It makes me envision what else I want to write. There are so many stories about Vietnamese or Vietnamese Americans connecting to a sense of two homelands and– of course– the Viet Nam War. I see this even more clearly now with Viet Thanh Nguyen’s books. I see the value in the topic, and I have read and will continue reading these writings. But where are the stories about second or even third generation Vietnamese Americans? What if the duality of two cultures no longer exists or at least isn’t felt consciously? I want to change our place in relation to immigration, not because the connection isn’t there, but because some of us are heavily “American.” And this means our language, our culture, the people are diverse. Where is the hip-hop in our stories, the activists marching with Bayan, the girls dating Mexicans? (Quick side note, I’ve been thinking too about Asian American “protest literature.” I don’t know what that looks like or if it already exists. Some may not consider it art, but it’ll be important to envision, both for writing it and escaping it.)

Okay, wrapping up. I am grateful to be where I am. I am excited. I am nervous too. At the end of the day, I am writing, and I am thinking about writing, all the time. I mark that as a win. It makes sense that entering an MFA program has allowed myself to claim my writer/creative identity even further (even if I held my breath last night when a friend introduced me as a writer). I am entering graduate school with a sense of what I write, what I want to write/read, and a deepened connection to writing. Awesome, right?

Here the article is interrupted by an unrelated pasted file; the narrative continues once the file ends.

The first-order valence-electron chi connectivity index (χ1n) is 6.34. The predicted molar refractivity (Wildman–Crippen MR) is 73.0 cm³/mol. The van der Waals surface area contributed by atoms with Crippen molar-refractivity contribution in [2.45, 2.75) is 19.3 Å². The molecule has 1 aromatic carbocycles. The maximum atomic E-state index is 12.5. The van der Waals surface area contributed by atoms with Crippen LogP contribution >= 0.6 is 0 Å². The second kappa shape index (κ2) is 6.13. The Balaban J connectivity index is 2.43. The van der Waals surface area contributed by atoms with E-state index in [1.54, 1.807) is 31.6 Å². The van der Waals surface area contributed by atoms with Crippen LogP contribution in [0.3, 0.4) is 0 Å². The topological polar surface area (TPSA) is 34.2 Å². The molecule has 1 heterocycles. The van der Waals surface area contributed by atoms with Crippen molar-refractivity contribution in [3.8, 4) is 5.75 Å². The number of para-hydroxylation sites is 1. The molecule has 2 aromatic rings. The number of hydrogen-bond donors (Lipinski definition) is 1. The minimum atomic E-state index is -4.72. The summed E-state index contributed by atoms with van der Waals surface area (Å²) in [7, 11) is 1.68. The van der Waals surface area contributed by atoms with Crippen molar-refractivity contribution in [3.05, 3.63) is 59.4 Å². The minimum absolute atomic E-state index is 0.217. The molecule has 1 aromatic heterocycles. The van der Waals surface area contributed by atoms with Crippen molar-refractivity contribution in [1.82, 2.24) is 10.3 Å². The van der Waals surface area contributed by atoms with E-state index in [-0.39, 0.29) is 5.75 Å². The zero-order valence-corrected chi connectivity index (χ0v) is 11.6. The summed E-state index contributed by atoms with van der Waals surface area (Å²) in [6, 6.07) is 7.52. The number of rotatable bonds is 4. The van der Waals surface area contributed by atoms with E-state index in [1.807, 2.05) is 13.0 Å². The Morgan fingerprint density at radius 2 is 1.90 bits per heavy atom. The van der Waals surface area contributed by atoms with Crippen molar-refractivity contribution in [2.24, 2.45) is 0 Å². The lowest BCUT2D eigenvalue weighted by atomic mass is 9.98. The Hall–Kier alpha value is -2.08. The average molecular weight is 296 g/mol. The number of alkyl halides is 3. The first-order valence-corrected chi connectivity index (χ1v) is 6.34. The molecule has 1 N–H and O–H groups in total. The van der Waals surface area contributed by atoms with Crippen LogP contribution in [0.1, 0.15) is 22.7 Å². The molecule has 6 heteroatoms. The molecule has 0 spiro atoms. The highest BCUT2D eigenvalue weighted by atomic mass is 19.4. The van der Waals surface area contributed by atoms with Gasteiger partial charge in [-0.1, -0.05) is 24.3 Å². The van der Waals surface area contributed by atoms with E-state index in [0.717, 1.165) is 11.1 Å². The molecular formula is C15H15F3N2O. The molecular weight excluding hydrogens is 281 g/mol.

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For the Women

There has been so much going on at work lately. So much, that I can only say, “I cannot even tell you. It’s confidential.”

I can tell you, however, it’s been tough. In all this, I reflect on the people I have leaned on. So this entry is all about the women. The ones who have made this slice of hell not only bearable, but a place for me to walk through the fire with my head held high, principles clutched tight.